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Dexcom’s Typezero Takeover Accelerates Artificial Pancreas Research

Dexcom, California-based creators of continuous glucose monitoring devices, have acquired TypeZero Technologies, a software start-up from the University of Virginia that develops algorithms for artificial pancreas systems. Terms of the deal were not disclosed.

The acquisition follows a long relationship between the two companies, and is thought to be in aid of Dexcom’s plan to launch an automated insulin delivery system [AID] in 2019.

In a statement, Dexcom’s Executive Vice President of Strategy Steve Pacelli said the acquisition would help the company develop new tools for diabetes treatment:

“TypeZero is a great fit for Dexcom as we look to deliver a growing set of tools to both our insulin delivery partners and our customers,” “Combined with best-in-class CGM technology, we believe TypeZero’s technology and strong team will accelerate our efforts to further differentiate Dexcom’s portfolio.”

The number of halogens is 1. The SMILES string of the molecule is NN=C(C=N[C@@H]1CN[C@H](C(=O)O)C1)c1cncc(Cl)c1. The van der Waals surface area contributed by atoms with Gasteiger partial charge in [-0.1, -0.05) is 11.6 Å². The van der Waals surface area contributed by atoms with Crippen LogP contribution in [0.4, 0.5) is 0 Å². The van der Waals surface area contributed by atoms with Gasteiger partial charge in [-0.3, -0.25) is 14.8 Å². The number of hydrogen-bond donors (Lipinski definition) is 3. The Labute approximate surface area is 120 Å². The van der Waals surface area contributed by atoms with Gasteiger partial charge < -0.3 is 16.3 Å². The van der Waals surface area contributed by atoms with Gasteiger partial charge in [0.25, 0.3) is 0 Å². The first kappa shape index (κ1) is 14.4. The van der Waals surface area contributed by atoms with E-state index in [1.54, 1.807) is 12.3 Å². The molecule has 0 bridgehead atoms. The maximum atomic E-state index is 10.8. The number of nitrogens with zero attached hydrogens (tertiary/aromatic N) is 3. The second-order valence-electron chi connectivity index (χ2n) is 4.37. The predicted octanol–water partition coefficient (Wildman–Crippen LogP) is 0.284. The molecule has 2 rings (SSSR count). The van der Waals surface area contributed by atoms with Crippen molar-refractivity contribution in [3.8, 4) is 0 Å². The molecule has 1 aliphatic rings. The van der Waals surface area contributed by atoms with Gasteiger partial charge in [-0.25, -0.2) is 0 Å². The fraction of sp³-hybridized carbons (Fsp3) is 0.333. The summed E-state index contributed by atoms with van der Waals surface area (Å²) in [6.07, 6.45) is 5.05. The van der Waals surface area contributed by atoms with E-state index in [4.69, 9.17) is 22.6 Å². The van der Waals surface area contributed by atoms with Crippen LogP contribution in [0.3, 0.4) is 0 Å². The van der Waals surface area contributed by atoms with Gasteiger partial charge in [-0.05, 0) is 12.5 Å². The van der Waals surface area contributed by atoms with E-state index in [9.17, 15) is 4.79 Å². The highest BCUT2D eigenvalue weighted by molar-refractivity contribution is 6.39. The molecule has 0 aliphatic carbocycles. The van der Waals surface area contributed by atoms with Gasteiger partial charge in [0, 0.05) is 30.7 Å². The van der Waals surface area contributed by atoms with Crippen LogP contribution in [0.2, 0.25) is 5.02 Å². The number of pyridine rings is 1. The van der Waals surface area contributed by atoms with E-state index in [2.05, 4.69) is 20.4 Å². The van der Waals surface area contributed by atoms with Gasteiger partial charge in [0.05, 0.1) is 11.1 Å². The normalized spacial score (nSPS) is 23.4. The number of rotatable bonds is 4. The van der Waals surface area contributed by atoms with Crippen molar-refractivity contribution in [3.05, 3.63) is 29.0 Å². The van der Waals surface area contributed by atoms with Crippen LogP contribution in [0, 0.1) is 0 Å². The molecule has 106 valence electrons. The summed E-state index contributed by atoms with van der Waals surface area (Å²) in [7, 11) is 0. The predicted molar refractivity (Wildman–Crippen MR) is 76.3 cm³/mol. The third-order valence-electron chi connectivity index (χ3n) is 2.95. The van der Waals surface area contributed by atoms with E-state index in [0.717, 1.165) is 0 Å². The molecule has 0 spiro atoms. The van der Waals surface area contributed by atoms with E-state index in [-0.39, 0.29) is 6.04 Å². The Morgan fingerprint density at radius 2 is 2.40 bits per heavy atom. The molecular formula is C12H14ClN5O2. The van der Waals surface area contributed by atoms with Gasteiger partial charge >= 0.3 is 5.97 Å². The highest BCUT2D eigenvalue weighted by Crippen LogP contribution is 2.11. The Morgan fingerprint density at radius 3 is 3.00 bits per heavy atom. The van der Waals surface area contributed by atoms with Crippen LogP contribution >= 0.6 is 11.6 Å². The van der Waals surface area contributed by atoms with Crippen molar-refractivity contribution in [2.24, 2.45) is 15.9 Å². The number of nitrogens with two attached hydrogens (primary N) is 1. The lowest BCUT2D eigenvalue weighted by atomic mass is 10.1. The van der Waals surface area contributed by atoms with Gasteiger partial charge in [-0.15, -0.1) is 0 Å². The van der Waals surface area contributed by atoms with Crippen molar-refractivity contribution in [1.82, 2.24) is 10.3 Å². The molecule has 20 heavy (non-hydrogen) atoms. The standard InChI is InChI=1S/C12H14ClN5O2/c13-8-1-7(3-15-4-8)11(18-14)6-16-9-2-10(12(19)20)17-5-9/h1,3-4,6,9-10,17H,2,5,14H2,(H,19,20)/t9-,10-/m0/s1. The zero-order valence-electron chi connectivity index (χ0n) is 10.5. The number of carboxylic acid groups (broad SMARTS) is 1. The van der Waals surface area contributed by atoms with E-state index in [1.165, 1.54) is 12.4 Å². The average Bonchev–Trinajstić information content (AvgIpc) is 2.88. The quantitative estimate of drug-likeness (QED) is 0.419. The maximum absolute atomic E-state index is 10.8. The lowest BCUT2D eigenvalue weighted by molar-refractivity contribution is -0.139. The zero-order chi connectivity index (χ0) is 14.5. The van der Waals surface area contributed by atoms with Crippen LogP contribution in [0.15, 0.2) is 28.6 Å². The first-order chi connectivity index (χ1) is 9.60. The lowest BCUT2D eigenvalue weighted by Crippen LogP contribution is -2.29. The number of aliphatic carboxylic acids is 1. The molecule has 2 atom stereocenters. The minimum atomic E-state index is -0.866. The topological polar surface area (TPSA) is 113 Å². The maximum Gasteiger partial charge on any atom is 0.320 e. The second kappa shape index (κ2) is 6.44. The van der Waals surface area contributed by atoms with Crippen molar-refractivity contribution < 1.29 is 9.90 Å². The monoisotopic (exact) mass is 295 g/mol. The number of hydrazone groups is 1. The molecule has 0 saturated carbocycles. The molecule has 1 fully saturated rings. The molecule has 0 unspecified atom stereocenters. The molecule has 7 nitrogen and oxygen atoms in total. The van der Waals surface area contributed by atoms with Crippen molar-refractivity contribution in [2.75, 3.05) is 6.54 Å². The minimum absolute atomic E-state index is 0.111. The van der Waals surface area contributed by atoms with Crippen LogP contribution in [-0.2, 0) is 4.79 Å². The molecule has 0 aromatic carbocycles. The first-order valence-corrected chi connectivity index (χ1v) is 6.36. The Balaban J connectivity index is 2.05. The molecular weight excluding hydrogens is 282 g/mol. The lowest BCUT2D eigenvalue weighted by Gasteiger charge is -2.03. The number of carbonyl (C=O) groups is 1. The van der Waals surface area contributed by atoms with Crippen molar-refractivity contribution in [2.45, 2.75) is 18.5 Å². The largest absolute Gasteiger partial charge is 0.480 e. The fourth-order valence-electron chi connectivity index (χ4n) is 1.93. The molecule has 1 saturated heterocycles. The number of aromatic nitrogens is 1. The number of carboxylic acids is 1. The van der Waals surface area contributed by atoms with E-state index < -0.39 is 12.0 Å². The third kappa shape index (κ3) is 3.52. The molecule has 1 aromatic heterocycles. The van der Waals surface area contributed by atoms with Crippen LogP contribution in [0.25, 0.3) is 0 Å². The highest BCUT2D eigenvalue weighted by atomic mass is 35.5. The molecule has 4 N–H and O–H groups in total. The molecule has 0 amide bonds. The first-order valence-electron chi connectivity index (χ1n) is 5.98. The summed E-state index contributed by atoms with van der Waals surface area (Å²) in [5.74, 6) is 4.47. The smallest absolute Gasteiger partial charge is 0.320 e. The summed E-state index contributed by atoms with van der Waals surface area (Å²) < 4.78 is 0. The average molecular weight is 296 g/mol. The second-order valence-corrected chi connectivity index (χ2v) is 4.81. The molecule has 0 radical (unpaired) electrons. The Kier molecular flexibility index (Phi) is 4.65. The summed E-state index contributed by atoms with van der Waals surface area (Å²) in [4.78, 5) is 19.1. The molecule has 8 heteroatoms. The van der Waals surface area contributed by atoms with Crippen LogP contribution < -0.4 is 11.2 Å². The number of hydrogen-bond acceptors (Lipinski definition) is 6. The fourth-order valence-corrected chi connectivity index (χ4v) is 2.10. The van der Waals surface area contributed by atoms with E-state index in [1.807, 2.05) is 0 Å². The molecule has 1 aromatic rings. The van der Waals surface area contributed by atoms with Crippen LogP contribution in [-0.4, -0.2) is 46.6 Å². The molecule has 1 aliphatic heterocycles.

Prior to acquisition, Typezero worked on several tools for treating diabetes—including a smartphone-based artificial pancreas system, therapy optimization tools for health care providers, and advisory applications for smart insulin pens.

The team will remain in Charlottesville, VA., allowing continued partnership with the University of Virginia’s Diabetes Research Center, but will now also benefit from additional support and resources from Dexcom.

“The TypeZero team is excited for our next chapter as part of Dexcom,” said Chad Rogers, TypeZero’s CEO. “For the last several years, our company has been committed to creating diabetes management products that simplify the life of a person with diabetes. As part of Dexcom, we will continue to embrace the mission to empower people with diabetes through innovation.”

Although Dexcom has said that it won’t be competing directly with any of its existing pump partners, like Eli Lily and Insulet, the joining of the two companies is likely to impact many of the groups working on sensors, insulin pumps and software in the sector. This includes their closest rival in the continuous glucose monitor (CGM) sensor space: Abbott. Not only that, but the purchase puts Dexcom one step closer to being in direct competition with market leader Medtronic, whose original artificial pancreas was hailed as a breakthrough in 2016.

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